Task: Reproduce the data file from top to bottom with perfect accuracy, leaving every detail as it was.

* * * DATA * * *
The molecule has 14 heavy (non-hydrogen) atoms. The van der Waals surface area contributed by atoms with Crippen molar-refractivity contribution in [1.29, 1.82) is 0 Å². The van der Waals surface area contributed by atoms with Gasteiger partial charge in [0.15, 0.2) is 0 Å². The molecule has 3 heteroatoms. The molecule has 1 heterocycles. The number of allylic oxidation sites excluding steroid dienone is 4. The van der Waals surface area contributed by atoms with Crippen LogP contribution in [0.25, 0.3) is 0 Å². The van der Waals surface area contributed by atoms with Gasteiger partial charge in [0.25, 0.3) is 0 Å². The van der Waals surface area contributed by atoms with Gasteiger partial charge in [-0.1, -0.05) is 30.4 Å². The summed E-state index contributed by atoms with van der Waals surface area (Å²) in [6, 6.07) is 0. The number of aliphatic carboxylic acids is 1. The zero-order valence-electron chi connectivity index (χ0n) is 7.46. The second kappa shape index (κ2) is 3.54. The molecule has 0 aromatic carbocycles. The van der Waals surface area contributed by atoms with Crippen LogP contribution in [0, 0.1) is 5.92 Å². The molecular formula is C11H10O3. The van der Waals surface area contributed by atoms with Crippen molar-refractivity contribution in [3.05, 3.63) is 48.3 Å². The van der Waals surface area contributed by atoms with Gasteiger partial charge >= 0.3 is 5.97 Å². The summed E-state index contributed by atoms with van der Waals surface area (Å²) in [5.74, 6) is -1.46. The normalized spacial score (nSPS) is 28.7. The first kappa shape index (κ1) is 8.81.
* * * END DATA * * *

The molecule has 14 heavy (non-hydrogen) atoms. The van der Waals surface area contributed by atoms with Crippen molar-refractivity contribution in [1.29, 1.82) is 0 Å². The van der Waals surface area contributed by atoms with Gasteiger partial charge in [0.15, 0.2) is 0 Å². The molecule has 3 heteroatoms. The molecule has 1 heterocycles. The number of allylic oxidation sites excluding steroid dienone is 4. The van der Waals surface area contributed by atoms with Crippen LogP contribution in [0.25, 0.3) is 0 Å². The van der Waals surface area contributed by atoms with Gasteiger partial charge in [0.25, 0.3) is 0 Å². The van der Waals surface area contributed by atoms with Gasteiger partial charge in [-0.1, -0.05) is 30.4 Å². The summed E-state index contributed by atoms with van der Waals surface area (Å²) in [6, 6.07) is 0. The number of aliphatic carboxylic acids is 1. The zero-order valence-electron chi connectivity index (χ0n) is 7.46. The second kappa shape index (κ2) is 3.54. The molecule has 0 aromatic carbocycles. The van der Waals surface area contributed by atoms with Crippen LogP contribution in [0, 0.1) is 5.92 Å². The molecular formula is C11H10O3. The van der Waals surface area contributed by atoms with Crippen molar-refractivity contribution in [3.05, 3.63) is 48.3 Å². The van der Waals surface area contributed by atoms with Gasteiger partial charge >= 0.3 is 5.97 Å². The summed E-state index contributed by atoms with van der Waals surface area (Å²) in [5.74, 6) is -1.46. The normalized spacial score (nSPS) is 28.7. The first kappa shape index (κ1) is 8.81.